EF: Sure. Before the crash, I’d been working on an integral writing book for many years. It was full-frontal AQAL, highly formulaic and orthodox. It was also infused with an evangelical undertone and a lively overtone. After my exposure to integral metatheory, after the dark night ended, after I got over myself and caught the joke, I started painting outside the lines. I integrated various integral lenses in a more conscious, curious, and creative way. I also stepped beyond the limitations of visual metaphors—whether the integral view, the integral map, integral perspectives, integral lenses, big pictures—and experimented with metaphors that invoke other ways of knowing. For example, I began feeling the integrative current inside my body as an array of movements and subtle energies. I even danced and acted them out for my daughter. The next version of the manuscript was more freewheeling and relaxed, but it was still burdened with integral framings. As one peer reviewer noted, the marriage between the practice of writing and integral concepts seemed forced and awkward. Deep down, I’d always known that most writers want fresh inspiration and juicy practice, not spelled-out concepts. Yet, I’d put those integral framings in the driver’s seat. There was something unnatural, even unethical, about that. So, after much soul-searching, I walked away from that manuscript and ultimately from my publishing contract.
IN: You couldn’t salvage it?
EF: Not in that form. My heart wasn’t in it, my soul wouldn’t let me, and my mind wanted a freer playground. As if on cue, along came another dark night, and the book totally morphed again. Now it became about writing from the deepest and lightest part of one’s self. To keep it elegant, I developed a series of generous and progressive metaphors. Each metaphor integrates a potent writing capacity with a deep-seated dimension of the self, a particular energy pattern, and integral lenses that are quietly embedded. The expression sounds more playful and soulful. I’m also providing oodles of experiential exercises to help writers integrate and embody all this. In other words, the practice of writing is back in the driver’s seat where it belongs.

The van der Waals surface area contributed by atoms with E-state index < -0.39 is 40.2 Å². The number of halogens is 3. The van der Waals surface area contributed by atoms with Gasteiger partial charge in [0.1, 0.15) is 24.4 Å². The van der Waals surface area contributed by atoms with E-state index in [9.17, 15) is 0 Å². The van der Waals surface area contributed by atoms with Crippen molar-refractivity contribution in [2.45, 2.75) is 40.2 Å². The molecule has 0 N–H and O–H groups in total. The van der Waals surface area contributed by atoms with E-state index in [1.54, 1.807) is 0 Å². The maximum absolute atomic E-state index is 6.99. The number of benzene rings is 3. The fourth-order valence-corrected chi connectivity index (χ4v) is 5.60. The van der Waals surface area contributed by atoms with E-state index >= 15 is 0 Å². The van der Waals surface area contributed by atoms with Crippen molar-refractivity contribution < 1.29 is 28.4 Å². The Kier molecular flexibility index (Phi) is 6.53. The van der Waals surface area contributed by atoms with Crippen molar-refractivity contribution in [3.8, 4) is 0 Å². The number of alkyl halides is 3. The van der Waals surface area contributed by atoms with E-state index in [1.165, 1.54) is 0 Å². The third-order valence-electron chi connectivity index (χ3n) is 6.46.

IN: So you’re on a new track and everything has stabilized?
EF: As if (laughs). This writing project, along with the crazy little me-myself-and-I circus, continues to evolve. Just recently, another shake-up. Fortunately it didn’t affect the content. I just had to put my hands away and stop directing the show.
EF: It’s like the writing gets done through deep being or Being as my mentors, Colin Muir and Deanna Silvester, would say. They embody this terrain, they know how to articulate it, and they are familiar with every inch of the integral map. In Canada, you won’t find leadership with more depth and integrity, and that’s what they model for me.